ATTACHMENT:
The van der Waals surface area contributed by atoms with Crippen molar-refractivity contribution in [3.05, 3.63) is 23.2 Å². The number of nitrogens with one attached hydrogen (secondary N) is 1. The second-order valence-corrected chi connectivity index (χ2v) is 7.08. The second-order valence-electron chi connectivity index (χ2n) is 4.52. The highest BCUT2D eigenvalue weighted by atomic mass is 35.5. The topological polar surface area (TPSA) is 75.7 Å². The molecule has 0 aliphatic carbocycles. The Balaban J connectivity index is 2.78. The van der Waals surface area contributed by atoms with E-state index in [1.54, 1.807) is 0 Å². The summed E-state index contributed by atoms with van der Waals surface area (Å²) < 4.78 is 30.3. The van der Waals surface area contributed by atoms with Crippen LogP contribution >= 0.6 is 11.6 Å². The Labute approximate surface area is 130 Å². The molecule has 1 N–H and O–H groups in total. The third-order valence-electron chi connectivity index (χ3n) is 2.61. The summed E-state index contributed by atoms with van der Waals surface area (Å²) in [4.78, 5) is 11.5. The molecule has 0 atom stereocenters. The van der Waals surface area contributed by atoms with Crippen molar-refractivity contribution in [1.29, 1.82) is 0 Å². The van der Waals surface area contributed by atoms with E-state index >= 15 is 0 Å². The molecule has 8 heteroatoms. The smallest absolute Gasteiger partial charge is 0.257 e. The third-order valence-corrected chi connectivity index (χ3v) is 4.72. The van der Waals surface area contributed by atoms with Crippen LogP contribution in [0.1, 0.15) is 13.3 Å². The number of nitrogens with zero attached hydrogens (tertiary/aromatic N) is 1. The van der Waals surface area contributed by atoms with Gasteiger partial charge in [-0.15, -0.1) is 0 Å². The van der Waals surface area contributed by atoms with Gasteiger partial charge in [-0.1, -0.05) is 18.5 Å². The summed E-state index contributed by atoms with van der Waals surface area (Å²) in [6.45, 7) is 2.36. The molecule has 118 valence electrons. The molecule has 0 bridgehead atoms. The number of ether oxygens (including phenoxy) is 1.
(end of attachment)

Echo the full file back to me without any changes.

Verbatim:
The van der Waals surface area contributed by atoms with Crippen molar-refractivity contribution in [3.05, 3.63) is 23.2 Å². The number of nitrogens with one attached hydrogen (secondary N) is 1. The second-order valence-corrected chi connectivity index (χ2v) is 7.08. The second-order valence-electron chi connectivity index (χ2n) is 4.52. The highest BCUT2D eigenvalue weighted by atomic mass is 35.5. The topological polar surface area (TPSA) is 75.7 Å². The molecule has 0 aliphatic carbocycles. The Balaban J connectivity index is 2.78. The van der Waals surface area contributed by atoms with E-state index in [1.54, 1.807) is 0 Å². The summed E-state index contributed by atoms with van der Waals surface area (Å²) < 4.78 is 30.3. The van der Waals surface area contributed by atoms with Crippen LogP contribution >= 0.6 is 11.6 Å². The Labute approximate surface area is 130 Å². The molecule has 1 N–H and O–H groups in total. The third-order valence-electron chi connectivity index (χ3n) is 2.61. The summed E-state index contributed by atoms with van der Waals surface area (Å²) in [4.78, 5) is 11.5. The molecule has 0 atom stereocenters. The van der Waals surface area contributed by atoms with Crippen molar-refractivity contribution in [1.29, 1.82) is 0 Å². The van der Waals surface area contributed by atoms with E-state index >= 15 is 0 Å². The molecule has 8 heteroatoms. The smallest absolute Gasteiger partial charge is 0.257 e. The third-order valence-corrected chi connectivity index (χ3v) is 4.72. The van der Waals surface area contributed by atoms with Crippen LogP contribution in [0.1, 0.15) is 13.3 Å². The number of nitrogens with zero attached hydrogens (tertiary/aromatic N) is 1. The van der Waals surface area contributed by atoms with Gasteiger partial charge in [-0.15, -0.1) is 0 Å². The van der Waals surface area contributed by atoms with Gasteiger partial charge in [-0.1, -0.05) is 18.5 Å². The summed E-state index contributed by atoms with van der Waals surface area (Å²) in [6.45, 7) is 2.36. The molecule has 118 valence electrons. The molecule has 0 bridgehead atoms. The number of ether oxygens (including phenoxy) is 1.